Music of Transylvania

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Transylvania, a historical province in present-day Romania, has been historically and culturally linked to both Central Europe and Southeastern Europe, and its music reflects those influences. Inhabited by Romanians, Székely and other Hungarians, Germans, Serbs, Slovaks, Gypsies and others, Transylvania has long been a center for folk music from all of these different cultures. Bartók and Kodály collected many folk songs from Transylvania early in the 20th century. Kodály's Székelyfonó (The Spinning Room) uses folk tunes from the area. In our days, Deep Forest included folk songs from Transylvania on their albums.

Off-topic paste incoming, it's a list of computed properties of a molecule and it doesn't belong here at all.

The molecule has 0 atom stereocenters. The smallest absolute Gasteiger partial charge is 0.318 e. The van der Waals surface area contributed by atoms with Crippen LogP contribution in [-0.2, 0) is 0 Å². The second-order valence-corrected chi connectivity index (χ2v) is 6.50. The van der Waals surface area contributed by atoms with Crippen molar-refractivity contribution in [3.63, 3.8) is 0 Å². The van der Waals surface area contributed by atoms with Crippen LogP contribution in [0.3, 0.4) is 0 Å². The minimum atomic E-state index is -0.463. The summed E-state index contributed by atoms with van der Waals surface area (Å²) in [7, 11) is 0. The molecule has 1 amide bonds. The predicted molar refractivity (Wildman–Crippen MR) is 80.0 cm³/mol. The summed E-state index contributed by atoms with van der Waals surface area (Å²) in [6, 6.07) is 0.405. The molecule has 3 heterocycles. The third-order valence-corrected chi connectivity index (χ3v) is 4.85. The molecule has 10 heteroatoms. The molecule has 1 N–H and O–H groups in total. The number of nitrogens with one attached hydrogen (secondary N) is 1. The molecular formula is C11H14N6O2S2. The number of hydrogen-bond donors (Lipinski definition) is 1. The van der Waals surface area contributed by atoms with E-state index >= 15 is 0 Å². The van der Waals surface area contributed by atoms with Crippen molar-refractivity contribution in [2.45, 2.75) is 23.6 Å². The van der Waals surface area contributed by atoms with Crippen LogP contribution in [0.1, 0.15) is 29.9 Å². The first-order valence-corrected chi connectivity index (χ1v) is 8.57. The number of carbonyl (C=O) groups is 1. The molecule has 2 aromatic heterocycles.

Violin, kontra and double bass, sometimes with a cimbalom, are the most integral ensemble unit. They are used to play a wide variety of songs, including numerous kinds of specific wedding songs.

Hungarians from Transylvania, which make up around 20% of the population of Transylvania, are known for their vibrant musical cultures, famous examples being hajnali songs and legényes (young men's dance). In fact, Transylvania was an important center for Hungarian music in the 16th century because at that time it was the only independent Hungarian province not occupied by the Ottoman Empire.

Drum, guitar and violin make up the typical band in Maramureş, and virtuoso fiddlers are also popular in the area. At the end of the 1990s, the Maramuzical music festival was organized to draw attention to the Romanian music of the area.

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